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Catholic conservatives frequently say they defend a “culture of life” against a “culture of death” soaked in abortion and euthanasia. (It’s not only Catholics who use these terms, but they’re most popular in Catholic circles, not surprisingly since they originate with former Pope John Paul II.)

The intended rhetorical significance of this phrasing is pretty clear: life good, death bad. But I find myself taking it somewhat differently. The problem with contemporary worldviews, in my books, isn’t that we have a culture of death. The problem is that we don’t have a culture of death, and we should.

All life ends in death. This isn’t news. How, then, could we imagine a culture of life that isn’t a culture of death? We need a culture that enables us to face the inevitable reality of our own deaths and the deaths of our loved ones, and that’s exactly what we don’t have. In our everyday lives we allow ourselves to think that death won’t really happen to us. I think of the generally forgettable movie Practical Magic, which rests on the premise that its leading women suffer from a curse: a man who falls in love with them “will die.” Not die young, not die prematurely; just “he will die,” and this is seen as something horrible. But we all suffer from this curse. We just don’t want to admit it – because we don’t have a culture of death.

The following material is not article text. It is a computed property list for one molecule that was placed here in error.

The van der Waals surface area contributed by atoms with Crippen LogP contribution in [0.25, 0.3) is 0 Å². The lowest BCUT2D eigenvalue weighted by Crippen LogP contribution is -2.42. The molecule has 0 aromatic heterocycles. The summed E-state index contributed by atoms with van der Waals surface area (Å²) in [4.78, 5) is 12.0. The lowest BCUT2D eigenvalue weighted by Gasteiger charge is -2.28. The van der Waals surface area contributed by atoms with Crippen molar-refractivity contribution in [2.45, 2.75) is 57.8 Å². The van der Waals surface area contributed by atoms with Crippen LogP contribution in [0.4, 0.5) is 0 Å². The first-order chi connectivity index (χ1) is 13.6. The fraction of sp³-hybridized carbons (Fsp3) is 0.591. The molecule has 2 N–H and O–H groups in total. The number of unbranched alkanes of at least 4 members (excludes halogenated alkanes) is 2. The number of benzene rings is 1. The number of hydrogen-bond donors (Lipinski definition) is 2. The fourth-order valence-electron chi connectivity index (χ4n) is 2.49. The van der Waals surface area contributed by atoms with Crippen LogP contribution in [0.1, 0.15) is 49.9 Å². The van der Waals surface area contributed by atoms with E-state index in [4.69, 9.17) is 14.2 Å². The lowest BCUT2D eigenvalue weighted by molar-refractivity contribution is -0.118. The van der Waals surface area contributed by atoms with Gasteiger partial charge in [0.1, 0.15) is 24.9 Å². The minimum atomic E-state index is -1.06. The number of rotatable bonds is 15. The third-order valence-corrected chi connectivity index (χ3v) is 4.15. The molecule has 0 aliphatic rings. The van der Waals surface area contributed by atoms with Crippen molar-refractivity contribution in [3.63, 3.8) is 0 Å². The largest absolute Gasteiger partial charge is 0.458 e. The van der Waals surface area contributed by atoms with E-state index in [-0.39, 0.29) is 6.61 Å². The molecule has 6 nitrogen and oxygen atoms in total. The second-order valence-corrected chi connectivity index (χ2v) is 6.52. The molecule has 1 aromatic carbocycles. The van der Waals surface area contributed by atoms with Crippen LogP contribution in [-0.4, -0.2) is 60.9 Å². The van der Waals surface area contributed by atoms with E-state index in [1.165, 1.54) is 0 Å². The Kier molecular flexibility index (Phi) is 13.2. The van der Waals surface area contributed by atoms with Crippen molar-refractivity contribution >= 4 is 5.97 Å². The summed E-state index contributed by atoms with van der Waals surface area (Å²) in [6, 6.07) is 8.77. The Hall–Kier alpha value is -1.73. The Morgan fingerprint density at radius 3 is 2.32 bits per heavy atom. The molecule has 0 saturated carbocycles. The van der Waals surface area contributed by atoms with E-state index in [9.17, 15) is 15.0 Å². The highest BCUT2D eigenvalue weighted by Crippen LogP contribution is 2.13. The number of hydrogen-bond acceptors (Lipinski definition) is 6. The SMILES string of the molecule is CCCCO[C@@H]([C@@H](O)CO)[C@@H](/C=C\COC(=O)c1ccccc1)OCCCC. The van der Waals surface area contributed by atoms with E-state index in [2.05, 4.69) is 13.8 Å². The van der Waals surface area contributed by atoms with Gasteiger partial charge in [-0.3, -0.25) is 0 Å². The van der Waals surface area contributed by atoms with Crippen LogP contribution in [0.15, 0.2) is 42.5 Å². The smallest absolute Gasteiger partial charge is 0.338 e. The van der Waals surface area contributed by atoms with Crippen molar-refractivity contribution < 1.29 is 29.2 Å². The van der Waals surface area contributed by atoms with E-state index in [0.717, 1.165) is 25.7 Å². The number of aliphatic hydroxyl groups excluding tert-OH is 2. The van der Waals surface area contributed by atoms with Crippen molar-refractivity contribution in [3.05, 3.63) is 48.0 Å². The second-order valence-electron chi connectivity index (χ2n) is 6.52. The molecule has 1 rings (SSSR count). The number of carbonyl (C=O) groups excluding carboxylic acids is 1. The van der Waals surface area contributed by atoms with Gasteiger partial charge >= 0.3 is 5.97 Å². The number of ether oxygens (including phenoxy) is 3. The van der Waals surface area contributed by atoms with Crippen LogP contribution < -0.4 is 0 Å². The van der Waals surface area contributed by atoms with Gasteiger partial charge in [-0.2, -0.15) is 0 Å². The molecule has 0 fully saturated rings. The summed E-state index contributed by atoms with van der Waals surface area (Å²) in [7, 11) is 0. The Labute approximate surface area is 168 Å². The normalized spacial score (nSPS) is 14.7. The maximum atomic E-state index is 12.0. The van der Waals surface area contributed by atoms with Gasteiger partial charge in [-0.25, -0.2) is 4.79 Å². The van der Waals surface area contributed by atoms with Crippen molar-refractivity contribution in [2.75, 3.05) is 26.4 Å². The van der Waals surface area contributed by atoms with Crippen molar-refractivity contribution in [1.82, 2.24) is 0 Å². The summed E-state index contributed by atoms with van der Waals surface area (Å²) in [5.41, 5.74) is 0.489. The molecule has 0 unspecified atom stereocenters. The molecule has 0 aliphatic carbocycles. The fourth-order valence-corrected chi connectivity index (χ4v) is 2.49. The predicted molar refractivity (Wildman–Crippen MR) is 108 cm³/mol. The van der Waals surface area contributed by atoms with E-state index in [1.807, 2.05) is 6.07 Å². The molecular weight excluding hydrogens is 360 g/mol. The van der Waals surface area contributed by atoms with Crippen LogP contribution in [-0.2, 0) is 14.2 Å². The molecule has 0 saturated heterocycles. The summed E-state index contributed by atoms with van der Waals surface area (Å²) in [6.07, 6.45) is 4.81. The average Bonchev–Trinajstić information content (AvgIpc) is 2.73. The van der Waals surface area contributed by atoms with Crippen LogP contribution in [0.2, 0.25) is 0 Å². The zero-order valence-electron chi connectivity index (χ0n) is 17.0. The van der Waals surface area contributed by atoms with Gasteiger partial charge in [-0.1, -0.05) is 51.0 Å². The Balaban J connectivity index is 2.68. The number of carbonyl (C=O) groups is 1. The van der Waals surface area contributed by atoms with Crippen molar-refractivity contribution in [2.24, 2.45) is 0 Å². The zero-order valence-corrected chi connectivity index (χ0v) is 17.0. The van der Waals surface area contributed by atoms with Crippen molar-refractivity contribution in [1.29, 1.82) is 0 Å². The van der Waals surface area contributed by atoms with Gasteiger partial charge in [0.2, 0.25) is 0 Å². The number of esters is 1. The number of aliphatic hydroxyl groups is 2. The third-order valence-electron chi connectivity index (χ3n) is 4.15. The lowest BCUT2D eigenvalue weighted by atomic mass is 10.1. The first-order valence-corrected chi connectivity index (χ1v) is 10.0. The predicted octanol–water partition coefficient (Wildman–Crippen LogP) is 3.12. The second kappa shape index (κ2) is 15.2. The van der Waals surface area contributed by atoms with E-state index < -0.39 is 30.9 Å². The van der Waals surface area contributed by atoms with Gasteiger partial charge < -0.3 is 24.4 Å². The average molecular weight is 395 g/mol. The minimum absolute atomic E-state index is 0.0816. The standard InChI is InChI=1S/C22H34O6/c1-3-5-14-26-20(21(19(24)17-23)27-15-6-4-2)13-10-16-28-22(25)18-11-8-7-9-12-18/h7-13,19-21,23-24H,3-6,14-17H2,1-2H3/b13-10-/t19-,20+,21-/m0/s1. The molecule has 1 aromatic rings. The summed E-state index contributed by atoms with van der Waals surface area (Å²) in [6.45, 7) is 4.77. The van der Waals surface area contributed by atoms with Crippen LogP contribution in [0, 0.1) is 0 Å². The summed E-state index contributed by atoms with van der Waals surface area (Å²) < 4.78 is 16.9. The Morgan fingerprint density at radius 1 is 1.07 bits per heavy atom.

Plato said the love of wisdom – philosophy – is the practice of death. We should listen.